We’ve been eating with the fathers, and the pilgrims, as well as worshipping and working with them.  Hearing the bells for Midnight Office, Orthros, and Liturgy at 3 a.m., and for Vespers in the afternoon, and for Compline at sunset has provided the rhythm of life here.  While we’ve often traveled to other monasteries (I’ve gone to the Skete of St. Anna and Xenophontos), this has been our home.  I mentioned how each monastery is a microcosm, and St. Paul’s is no exception.  There are short monks and tall monks; big and small monks; grumpy and sweet monks.  It’s like anywhere you’ll go in the world, but so very different.  Here, men have given up their families, jobs, and lives to live in community and to pray for the salvation of the world.  I’ve struggled at times with understanding why someone would chose this life, but the more I’ve experienced life here the more I believe that it’s simply one of the many vocations that God calls people to.  Instead of marrying and having a family, these men have married the Church and entered a brotherhood.  My thoughts are still very scattered and probably not well thought out, but that’s where I’m at at the moment.

I think that’s enough ill-conceived reflecting for now.  In terms of experiences of the last week or so, there have been a number that stand out.  Getting to venerate the relics of St. George, St. Stephen the Protomartyr, St. Marina, St. Anna has been something I will treasure for the rest of my life.  Visiting with the monks, speaking with them about their lives, about prayer, about our favorite Marx Brothers movies, is fantastic.  There is such a diversity of experience here, of life experience and of wisdom passed down that can, in some small way, help figure out things out in the world.  I just noticed that I’ve been using the word “experience” way too often, but I think it points to a truth of faith in God in the Church.  It is experiential.  I was speaking with one of the monks the other day about how often we get bogged down with abstract notions about God, about Christ, and we forget that Christianity is experiential.  It’s good and sometimes useful that I can use the Fathers to refute Arius, but that doesn’t necessarily teach me how to visit someone in the hospital and bring Christ to them.  The experience of life here on Mt. Athos has reminded me of that fact.  One of the monks told me on Sunday night that soon he would die and join the brothers in the ossuary, where they keep the bones of all the monks who die.  He said that when he dies he so wants to be with Christ, and that he could never exist without him because, as he said, “Christ is so beautiful.”  Standing outside the monastery gates, with stars shining overhead, I knew at that moment that the monk knew how beautiful Christ is from experience, from prayer, from the life he’s experienced.  It wasn’t because he’d read some books and thought, “Oh, this Jesus fellow seems like a good guy, I bet he’s nice; certainly has some good ideas.”  The best part about being told how beautiful Christ is, how beautiful our Lord is, is that we are given the same opportunity to know, to see, this as well.  It isn’t something reserved to monks, or priests, or saints.  We can see it here and now, and that gave me a lot of comfort.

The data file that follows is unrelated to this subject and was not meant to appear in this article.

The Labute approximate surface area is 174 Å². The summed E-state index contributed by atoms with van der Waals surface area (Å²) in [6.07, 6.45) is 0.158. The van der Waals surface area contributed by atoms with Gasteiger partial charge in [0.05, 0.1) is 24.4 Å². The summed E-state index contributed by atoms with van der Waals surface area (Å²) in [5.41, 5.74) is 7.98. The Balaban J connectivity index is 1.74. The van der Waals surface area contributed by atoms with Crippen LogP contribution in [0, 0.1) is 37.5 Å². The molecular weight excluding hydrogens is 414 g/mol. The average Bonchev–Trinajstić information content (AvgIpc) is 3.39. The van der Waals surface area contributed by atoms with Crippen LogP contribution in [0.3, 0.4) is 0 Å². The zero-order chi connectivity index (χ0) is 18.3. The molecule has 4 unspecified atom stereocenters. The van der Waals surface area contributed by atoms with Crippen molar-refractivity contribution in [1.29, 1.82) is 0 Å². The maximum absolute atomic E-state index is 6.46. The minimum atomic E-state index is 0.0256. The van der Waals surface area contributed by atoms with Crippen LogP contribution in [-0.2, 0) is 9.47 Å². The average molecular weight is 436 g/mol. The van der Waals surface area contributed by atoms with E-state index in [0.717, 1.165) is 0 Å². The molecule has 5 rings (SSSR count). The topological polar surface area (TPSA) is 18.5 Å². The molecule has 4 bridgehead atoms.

Well, that’s all for today.  I hope that, in some small way, these accounts and photos can relay something of what I’ve gotten to experience first hand.  I was traveling around Athos the last few days, so I’ll be posting more regularly now.  Make sure to check out my facebook photo albums for more pictures, too: